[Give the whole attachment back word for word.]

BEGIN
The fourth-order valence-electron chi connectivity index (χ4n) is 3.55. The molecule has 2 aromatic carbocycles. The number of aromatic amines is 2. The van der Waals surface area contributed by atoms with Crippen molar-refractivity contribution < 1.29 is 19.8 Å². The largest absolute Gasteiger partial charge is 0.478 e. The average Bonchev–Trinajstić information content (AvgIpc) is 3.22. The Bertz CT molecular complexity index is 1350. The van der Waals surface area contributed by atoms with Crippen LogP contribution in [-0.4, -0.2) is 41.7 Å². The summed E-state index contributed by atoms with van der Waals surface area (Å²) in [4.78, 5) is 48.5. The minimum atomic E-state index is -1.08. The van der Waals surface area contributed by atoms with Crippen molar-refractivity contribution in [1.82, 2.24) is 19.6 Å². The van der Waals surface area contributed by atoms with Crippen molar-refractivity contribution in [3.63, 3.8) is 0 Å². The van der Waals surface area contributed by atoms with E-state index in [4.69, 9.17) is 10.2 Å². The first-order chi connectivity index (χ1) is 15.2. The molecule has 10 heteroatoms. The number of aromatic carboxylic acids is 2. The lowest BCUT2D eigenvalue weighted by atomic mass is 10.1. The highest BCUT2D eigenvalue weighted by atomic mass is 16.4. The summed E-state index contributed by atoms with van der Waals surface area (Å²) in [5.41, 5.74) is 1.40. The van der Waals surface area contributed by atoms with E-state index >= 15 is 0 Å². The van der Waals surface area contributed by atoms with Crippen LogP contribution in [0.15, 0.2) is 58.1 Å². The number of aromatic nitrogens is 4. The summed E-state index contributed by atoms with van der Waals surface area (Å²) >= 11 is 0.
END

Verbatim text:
The fourth-order valence-electron chi connectivity index (χ4n) is 3.55. The molecule has 2 aromatic carbocycles. The number of aromatic amines is 2. The van der Waals surface area contributed by atoms with Crippen molar-refractivity contribution < 1.29 is 19.8 Å². The largest absolute Gasteiger partial charge is 0.478 e. The average Bonchev–Trinajstić information content (AvgIpc) is 3.22. The Bertz CT molecular complexity index is 1350. The van der Waals surface area contributed by atoms with Crippen LogP contribution in [-0.4, -0.2) is 41.7 Å². The summed E-state index contributed by atoms with van der Waals surface area (Å²) in [4.78, 5) is 48.5. The minimum atomic E-state index is -1.08. The van der Waals surface area contributed by atoms with Crippen molar-refractivity contribution in [1.82, 2.24) is 19.6 Å². The van der Waals surface area contributed by atoms with Crippen molar-refractivity contribution in [3.63, 3.8) is 0 Å². The van der Waals surface area contributed by atoms with E-state index in [4.69, 9.17) is 10.2 Å². The first-order chi connectivity index (χ1) is 15.2. The molecule has 10 heteroatoms. The number of aromatic carboxylic acids is 2. The lowest BCUT2D eigenvalue weighted by atomic mass is 10.1. The highest BCUT2D eigenvalue weighted by atomic mass is 16.4. The summed E-state index contributed by atoms with van der Waals surface area (Å²) in [5.41, 5.74) is 1.40. The van der Waals surface area contributed by atoms with E-state index >= 15 is 0 Å². The van der Waals surface area contributed by atoms with Crippen LogP contribution in [0.15, 0.2) is 58.1 Å². The number of aromatic nitrogens is 4. The summed E-state index contributed by atoms with van der Waals surface area (Å²) >= 11 is 0.